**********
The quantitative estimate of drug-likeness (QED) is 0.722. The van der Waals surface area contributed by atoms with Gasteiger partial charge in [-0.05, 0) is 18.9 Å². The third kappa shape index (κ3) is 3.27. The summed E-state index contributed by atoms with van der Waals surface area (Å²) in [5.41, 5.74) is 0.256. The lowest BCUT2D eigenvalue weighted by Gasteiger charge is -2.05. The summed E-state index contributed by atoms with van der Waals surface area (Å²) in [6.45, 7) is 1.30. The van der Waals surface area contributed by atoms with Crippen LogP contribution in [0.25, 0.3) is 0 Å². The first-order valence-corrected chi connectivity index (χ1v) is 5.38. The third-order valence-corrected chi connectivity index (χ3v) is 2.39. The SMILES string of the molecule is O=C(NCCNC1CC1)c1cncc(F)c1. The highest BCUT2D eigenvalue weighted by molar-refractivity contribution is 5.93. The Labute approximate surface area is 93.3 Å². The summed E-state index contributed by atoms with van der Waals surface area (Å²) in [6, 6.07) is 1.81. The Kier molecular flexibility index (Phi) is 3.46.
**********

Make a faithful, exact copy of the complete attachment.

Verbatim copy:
The quantitative estimate of drug-likeness (QED) is 0.722. The van der Waals surface area contributed by atoms with Gasteiger partial charge in [-0.05, 0) is 18.9 Å². The third kappa shape index (κ3) is 3.27. The summed E-state index contributed by atoms with van der Waals surface area (Å²) in [5.41, 5.74) is 0.256. The lowest BCUT2D eigenvalue weighted by Gasteiger charge is -2.05. The summed E-state index contributed by atoms with van der Waals surface area (Å²) in [6.45, 7) is 1.30. The van der Waals surface area contributed by atoms with Crippen LogP contribution in [0.25, 0.3) is 0 Å². The first-order valence-corrected chi connectivity index (χ1v) is 5.38. The third-order valence-corrected chi connectivity index (χ3v) is 2.39. The SMILES string of the molecule is O=C(NCCNC1CC1)c1cncc(F)c1. The highest BCUT2D eigenvalue weighted by molar-refractivity contribution is 5.93. The Labute approximate surface area is 93.3 Å². The summed E-state index contributed by atoms with van der Waals surface area (Å²) in [6, 6.07) is 1.81. The Kier molecular flexibility index (Phi) is 3.46.